Save Me A Seat takes a deep dive into the perspective of two 10-year-old boys to show that the assumptions we make about other people are often wrong. Authors Sarah Weeks and Gita Varadarajan team up in this novel to give authentic voice to the dual protagonists. Despite having two authors, Save Me A Seat reads smoothly and works as a cohesive whole.
The Story of Save Me A Seat
Ravi, a recent immigrant from Inda, starts his first day of fifth grade in America full of confidence, only to have everything go wrong. Joe, a shy kid with auditory processing disorder, is already sure his year will be horrible, especially with his mom now working as a lunch monitor. The pair of boys don’t start out as friends. In fact, Ravi makes some pretty harsh judgments about Joe, and, in turn, is judged by his other classmates and even his teacher. Surprisingly, what unites them, in the end, is the bully who picks on both of them.
What I Loved About Save Me A Seat
- Theme–The theme of this book makes it a worthwhile read. Miss Frost says, “You shouldn’t assume things about a person before you know who they really are.” And the characters in this book don’t just judge each other based on one thing. Ravi is judged because of his accent. Joe is judged as unintelligent because of his Auditory Processing Disorder. Ravi misjudges Dillon, the class bully, as a friend. First impressions can be wrong in more ways than one. This book will help kids develop empathy as well as consider who they may have misjudged.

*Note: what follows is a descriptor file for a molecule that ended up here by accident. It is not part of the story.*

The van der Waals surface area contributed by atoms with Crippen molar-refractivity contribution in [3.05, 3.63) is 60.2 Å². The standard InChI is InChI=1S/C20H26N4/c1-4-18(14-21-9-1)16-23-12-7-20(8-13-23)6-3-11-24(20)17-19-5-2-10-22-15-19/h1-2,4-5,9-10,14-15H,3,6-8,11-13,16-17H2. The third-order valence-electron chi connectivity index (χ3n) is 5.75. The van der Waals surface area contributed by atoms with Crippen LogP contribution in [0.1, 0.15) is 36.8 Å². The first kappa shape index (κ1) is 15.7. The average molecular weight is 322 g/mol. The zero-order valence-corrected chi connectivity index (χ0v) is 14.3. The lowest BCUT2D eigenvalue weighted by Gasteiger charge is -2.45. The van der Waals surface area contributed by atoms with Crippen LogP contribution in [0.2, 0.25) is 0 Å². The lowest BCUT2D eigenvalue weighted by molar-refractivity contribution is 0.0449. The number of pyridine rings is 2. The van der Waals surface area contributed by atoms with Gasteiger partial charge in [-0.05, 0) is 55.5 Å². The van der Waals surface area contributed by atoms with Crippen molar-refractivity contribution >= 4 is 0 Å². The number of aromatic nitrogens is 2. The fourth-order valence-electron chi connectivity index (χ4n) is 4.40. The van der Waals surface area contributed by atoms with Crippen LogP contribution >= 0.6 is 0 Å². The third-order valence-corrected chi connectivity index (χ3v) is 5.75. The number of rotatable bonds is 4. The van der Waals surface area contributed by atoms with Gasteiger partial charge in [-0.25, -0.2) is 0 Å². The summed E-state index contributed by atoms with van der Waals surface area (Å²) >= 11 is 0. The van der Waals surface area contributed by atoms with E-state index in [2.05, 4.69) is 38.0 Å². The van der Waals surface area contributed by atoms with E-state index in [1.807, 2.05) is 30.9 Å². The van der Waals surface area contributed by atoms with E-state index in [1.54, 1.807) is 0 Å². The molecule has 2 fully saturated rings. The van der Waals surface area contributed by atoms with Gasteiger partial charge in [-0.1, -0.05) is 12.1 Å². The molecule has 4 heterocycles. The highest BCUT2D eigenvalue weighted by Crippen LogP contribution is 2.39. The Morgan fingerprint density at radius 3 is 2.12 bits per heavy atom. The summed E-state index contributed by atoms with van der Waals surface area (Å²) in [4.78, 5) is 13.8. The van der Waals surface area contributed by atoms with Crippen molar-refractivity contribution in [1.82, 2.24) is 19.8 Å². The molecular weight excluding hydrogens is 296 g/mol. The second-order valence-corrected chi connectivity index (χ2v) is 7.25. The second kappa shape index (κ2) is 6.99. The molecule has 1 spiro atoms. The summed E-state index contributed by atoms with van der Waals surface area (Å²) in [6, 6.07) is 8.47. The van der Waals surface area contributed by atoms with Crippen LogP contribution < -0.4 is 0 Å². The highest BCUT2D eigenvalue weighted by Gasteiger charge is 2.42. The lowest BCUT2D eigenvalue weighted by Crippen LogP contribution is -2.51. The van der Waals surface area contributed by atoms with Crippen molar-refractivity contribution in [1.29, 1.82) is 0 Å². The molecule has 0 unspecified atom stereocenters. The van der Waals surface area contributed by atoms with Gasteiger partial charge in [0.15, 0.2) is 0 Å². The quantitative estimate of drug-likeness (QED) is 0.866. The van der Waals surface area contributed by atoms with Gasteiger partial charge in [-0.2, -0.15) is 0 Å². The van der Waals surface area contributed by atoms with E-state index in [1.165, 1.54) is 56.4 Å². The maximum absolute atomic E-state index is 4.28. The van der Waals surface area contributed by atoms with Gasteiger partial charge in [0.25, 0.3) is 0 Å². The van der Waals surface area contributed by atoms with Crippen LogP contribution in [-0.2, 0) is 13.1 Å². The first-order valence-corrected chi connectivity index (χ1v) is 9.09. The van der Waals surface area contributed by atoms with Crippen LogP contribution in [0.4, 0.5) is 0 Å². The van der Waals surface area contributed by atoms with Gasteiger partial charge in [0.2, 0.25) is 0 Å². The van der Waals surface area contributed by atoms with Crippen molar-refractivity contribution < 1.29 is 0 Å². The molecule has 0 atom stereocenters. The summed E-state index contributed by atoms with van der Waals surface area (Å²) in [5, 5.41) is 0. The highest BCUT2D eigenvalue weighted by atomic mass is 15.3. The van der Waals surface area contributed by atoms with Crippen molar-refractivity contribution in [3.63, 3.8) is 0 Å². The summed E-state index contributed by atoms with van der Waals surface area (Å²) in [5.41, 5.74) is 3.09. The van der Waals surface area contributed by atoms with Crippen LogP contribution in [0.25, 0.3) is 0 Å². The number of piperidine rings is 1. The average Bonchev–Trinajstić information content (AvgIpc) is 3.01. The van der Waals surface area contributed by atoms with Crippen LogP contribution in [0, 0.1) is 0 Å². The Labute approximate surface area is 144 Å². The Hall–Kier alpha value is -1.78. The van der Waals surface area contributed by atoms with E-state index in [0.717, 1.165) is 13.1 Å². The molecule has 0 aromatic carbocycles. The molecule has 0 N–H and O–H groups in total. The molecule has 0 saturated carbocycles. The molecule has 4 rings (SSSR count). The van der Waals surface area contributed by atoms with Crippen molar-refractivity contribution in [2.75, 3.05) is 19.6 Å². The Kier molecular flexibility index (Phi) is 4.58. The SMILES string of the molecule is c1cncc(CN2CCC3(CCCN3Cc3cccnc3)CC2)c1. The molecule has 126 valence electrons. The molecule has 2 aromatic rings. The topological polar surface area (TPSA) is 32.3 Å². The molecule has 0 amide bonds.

- Books Within Books–I love when a book leads you to another book. Ravi and Joe are reading Bud, Not Buddy for class, and they both relate parts of their own story to Bud’s story.
What Parents Should Know
- Bullying--There is a pretty cruel bully who mocks both boys and steals things. Ravi has recollections of a boy he bullied back in India. At first, the memories make him laugh, but later he realizes just how it feels to be laughed at. In the end, the boys take their own revenge on the bully.
- Family Situations–Joe is mortified when his mom blows him a kiss across the cafeteria. While understandable, Joe is very angry with his mom in a way that bothered me. There is also a tense situation with his dad where Joe is brutally honest. It ends well in a loving family relationship, but Joe’s embarrassment and anger with his parents may concern some families.
- Racism--Joe’s dad initially expresses over “those people” when he learns the boy bullying Joe is Indian (American born). While Joe hates this bully, he questions his dad’s language. Joe is also the first person to notice everyone else is mispronouncing Ravi’s name.
Overall, I’d recommend this book for kids nine and older. Also, the audiobook is probably the best way to experience this book so your kids can hear Ravi’s accent and the hear the various words pronounced correctly. Two separate narrators narrate the chapters told in each boy’s perspective. You can find the audiobook of Save Me A Seat here.